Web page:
The International New York Times’s Clemens Wergin takes a break from writing about foreign policy to write about something much more contentious; parenting.
Specifically, parents who safely shelter their children away from all possible danger:
Today’s parents enjoyed a completely different American childhood. Recently, researchers at the University of Virginia conducted interviews with 100 parents. “Nearly all respondents remember childhoods of nearly unlimited freedom, when they could ride bicycles and wander through woods, streets, parks, unmonitored by their parents,” writes Jeffrey Dill, one of the researchers.
But when it comes to their own children, the same respondents were terrified by the idea of giving them only a fraction of the freedom they once enjoyed. Many cited fear of abduction, even though crime rates have declined significantly. The most recent in-depth study found that, in 1999, only 115 children nationwide were victims of a “stereotypical kidnapping” by a stranger; the overwhelming majority were abducted by a family member.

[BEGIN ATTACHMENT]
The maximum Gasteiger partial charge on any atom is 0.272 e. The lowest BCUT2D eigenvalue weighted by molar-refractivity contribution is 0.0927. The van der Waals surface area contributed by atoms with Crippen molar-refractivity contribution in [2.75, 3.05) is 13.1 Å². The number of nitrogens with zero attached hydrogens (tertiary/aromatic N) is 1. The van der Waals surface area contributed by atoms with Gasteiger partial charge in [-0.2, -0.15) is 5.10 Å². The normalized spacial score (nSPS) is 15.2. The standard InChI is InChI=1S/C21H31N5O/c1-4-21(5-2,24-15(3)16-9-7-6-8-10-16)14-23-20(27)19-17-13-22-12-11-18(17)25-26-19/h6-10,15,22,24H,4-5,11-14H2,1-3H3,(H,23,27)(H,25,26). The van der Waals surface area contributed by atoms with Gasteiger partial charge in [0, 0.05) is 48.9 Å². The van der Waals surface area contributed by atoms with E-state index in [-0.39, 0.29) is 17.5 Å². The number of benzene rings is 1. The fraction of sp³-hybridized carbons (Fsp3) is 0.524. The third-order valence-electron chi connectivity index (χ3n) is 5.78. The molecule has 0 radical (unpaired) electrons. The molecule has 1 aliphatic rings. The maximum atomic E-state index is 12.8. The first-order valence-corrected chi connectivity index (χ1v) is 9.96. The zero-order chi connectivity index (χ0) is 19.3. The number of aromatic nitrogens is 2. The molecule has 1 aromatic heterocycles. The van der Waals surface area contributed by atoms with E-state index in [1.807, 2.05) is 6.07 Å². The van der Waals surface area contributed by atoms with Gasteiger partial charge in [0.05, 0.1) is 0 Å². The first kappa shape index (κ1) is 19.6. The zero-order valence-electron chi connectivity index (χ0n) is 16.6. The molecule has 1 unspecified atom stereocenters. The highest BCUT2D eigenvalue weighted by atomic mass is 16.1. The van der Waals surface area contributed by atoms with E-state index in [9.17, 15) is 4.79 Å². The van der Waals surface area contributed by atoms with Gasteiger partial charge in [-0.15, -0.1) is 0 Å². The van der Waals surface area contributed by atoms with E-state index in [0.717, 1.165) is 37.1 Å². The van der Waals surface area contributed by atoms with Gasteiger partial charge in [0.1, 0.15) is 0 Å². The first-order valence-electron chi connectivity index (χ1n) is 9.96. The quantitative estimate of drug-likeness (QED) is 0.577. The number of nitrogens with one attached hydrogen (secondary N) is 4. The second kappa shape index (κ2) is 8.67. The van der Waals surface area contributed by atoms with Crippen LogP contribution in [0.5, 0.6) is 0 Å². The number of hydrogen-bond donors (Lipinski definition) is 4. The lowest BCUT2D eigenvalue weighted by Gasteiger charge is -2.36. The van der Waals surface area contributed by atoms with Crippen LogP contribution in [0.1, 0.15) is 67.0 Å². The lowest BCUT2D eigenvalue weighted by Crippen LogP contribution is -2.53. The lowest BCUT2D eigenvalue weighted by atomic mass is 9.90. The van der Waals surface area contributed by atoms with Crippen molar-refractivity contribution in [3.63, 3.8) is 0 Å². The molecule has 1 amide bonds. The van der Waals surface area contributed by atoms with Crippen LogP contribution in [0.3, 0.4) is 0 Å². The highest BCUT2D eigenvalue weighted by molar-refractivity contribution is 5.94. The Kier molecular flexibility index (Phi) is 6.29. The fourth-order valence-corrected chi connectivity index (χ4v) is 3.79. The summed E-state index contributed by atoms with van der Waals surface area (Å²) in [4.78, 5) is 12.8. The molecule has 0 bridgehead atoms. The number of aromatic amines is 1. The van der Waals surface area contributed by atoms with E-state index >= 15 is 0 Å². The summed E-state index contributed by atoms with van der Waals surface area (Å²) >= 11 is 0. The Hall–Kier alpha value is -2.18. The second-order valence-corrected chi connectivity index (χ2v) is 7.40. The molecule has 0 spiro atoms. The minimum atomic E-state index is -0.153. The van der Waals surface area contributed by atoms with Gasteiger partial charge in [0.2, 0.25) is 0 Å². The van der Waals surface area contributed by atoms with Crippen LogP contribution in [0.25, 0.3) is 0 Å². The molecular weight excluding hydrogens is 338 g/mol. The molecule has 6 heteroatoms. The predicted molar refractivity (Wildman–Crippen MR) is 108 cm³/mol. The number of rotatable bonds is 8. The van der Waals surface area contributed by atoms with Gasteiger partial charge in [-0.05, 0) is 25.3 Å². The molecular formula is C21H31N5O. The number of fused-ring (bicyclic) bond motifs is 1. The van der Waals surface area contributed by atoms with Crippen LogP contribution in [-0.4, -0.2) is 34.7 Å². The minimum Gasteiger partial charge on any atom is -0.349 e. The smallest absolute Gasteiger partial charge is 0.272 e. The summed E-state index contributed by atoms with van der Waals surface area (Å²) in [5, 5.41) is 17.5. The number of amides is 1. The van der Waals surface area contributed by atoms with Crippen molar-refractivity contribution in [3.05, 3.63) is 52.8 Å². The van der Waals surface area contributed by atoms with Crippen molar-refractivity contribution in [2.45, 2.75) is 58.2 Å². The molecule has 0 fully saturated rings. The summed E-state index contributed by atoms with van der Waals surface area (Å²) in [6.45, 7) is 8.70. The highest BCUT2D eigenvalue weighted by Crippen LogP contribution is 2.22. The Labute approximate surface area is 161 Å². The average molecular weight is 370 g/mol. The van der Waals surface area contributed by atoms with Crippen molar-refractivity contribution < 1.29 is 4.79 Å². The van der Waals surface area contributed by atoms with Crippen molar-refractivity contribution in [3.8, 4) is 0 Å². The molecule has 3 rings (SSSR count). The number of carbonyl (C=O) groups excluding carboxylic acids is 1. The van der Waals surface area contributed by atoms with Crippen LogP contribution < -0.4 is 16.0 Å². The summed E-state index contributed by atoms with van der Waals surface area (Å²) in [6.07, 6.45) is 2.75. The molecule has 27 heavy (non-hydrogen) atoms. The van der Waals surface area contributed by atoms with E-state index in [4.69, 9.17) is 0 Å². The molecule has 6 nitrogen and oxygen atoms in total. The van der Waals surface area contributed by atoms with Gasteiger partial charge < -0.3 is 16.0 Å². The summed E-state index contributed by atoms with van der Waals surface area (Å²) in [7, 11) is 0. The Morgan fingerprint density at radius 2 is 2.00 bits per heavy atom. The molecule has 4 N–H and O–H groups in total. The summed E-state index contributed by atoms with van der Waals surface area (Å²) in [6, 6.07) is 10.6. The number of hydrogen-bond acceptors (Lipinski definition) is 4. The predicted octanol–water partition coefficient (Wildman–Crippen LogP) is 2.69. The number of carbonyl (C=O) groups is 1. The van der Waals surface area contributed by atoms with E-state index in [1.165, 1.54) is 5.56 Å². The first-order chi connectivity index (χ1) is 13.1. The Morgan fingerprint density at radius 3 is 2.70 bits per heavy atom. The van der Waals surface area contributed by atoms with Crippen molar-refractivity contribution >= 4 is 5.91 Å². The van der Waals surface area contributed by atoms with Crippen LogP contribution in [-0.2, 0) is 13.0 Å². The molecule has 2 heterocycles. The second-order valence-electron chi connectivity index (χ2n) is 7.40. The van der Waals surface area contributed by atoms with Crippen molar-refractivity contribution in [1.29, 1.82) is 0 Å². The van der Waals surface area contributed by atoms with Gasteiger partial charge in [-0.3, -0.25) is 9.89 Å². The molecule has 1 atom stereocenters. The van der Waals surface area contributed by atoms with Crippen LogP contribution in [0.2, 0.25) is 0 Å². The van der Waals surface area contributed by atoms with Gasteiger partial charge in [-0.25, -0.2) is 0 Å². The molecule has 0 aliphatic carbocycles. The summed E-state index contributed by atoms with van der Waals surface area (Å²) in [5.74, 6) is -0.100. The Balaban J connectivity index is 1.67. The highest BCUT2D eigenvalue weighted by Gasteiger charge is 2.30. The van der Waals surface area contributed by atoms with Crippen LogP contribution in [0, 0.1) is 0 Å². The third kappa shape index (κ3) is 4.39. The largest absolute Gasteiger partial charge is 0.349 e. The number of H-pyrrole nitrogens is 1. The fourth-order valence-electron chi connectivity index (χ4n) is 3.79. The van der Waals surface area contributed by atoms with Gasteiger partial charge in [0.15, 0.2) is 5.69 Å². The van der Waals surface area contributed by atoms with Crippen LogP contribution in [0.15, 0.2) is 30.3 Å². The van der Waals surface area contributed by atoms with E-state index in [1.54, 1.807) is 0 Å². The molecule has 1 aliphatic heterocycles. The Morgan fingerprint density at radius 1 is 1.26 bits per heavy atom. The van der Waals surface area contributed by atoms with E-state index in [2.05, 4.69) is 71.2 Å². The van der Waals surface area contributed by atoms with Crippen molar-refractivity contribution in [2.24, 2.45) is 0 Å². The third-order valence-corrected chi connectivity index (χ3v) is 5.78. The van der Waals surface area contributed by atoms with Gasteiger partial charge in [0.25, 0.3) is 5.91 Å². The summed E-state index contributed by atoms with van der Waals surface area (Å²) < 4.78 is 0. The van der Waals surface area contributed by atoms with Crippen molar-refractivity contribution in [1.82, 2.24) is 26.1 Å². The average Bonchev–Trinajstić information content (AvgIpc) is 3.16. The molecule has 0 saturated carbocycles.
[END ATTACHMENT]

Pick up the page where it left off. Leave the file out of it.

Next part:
That same year, 2,931 children under 15 died as passengers in car accidents. Driving children around is statistically more dangerous than letting them roam freely.
Just over a hundred kids snatched off the street. For comparison, in 2010, there were 156 kids killed by guns in their own homes. Check the math yourself in the almost unbearably grim National Violent Death Reporting System.
More kids are shot to death at home or killed in a car accident than are be kidnapped. Don’t be an innumerate parent.